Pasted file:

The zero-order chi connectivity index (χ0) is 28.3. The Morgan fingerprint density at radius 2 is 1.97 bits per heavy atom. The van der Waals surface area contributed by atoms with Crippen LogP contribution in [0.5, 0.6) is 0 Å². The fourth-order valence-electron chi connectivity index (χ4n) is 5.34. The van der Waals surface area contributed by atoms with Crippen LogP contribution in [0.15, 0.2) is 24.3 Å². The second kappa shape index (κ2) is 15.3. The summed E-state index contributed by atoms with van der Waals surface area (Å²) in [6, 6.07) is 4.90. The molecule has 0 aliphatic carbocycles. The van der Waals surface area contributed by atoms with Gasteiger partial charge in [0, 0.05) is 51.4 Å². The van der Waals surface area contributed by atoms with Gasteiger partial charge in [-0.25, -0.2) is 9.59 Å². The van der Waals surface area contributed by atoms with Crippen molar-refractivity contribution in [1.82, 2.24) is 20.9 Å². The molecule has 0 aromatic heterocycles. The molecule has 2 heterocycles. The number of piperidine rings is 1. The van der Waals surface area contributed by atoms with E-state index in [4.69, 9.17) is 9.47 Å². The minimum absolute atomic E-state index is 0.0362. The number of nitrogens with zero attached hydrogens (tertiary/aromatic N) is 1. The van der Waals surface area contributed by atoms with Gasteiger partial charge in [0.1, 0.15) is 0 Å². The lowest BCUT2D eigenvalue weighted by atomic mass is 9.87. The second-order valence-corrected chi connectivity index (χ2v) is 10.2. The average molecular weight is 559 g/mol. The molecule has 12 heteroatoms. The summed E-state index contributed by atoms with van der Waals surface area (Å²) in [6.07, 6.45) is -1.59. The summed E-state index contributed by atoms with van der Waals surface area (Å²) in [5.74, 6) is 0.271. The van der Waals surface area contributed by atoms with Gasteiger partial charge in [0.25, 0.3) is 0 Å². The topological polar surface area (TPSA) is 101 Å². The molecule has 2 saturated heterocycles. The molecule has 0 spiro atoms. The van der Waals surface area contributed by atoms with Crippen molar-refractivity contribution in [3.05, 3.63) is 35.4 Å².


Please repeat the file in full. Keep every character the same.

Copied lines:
The zero-order chi connectivity index (χ0) is 28.3. The Morgan fingerprint density at radius 2 is 1.97 bits per heavy atom. The van der Waals surface area contributed by atoms with Crippen LogP contribution in [0.5, 0.6) is 0 Å². The fourth-order valence-electron chi connectivity index (χ4n) is 5.34. The van der Waals surface area contributed by atoms with Crippen LogP contribution in [0.15, 0.2) is 24.3 Å². The second kappa shape index (κ2) is 15.3. The summed E-state index contributed by atoms with van der Waals surface area (Å²) in [6, 6.07) is 4.90. The molecule has 0 aliphatic carbocycles. The van der Waals surface area contributed by atoms with Gasteiger partial charge in [0, 0.05) is 51.4 Å². The van der Waals surface area contributed by atoms with Gasteiger partial charge in [-0.25, -0.2) is 9.59 Å². The van der Waals surface area contributed by atoms with Crippen molar-refractivity contribution in [1.82, 2.24) is 20.9 Å². The molecule has 0 aromatic heterocycles. The molecule has 2 heterocycles. The number of piperidine rings is 1. The van der Waals surface area contributed by atoms with E-state index in [4.69, 9.17) is 9.47 Å². The minimum absolute atomic E-state index is 0.0362. The number of nitrogens with zero attached hydrogens (tertiary/aromatic N) is 1. The van der Waals surface area contributed by atoms with Gasteiger partial charge in [0.1, 0.15) is 0 Å². The lowest BCUT2D eigenvalue weighted by atomic mass is 9.87. The second-order valence-corrected chi connectivity index (χ2v) is 10.2. The average molecular weight is 559 g/mol. The molecule has 12 heteroatoms. The summed E-state index contributed by atoms with van der Waals surface area (Å²) in [6.07, 6.45) is -1.59. The summed E-state index contributed by atoms with van der Waals surface area (Å²) in [5.74, 6) is 0.271. The van der Waals surface area contributed by atoms with Gasteiger partial charge in [0.25, 0.3) is 0 Å². The topological polar surface area (TPSA) is 101 Å². The molecule has 2 saturated heterocycles. The molecule has 0 spiro atoms. The van der Waals surface area contributed by atoms with Crippen molar-refractivity contribution in [3.05, 3.63) is 35.4 Å².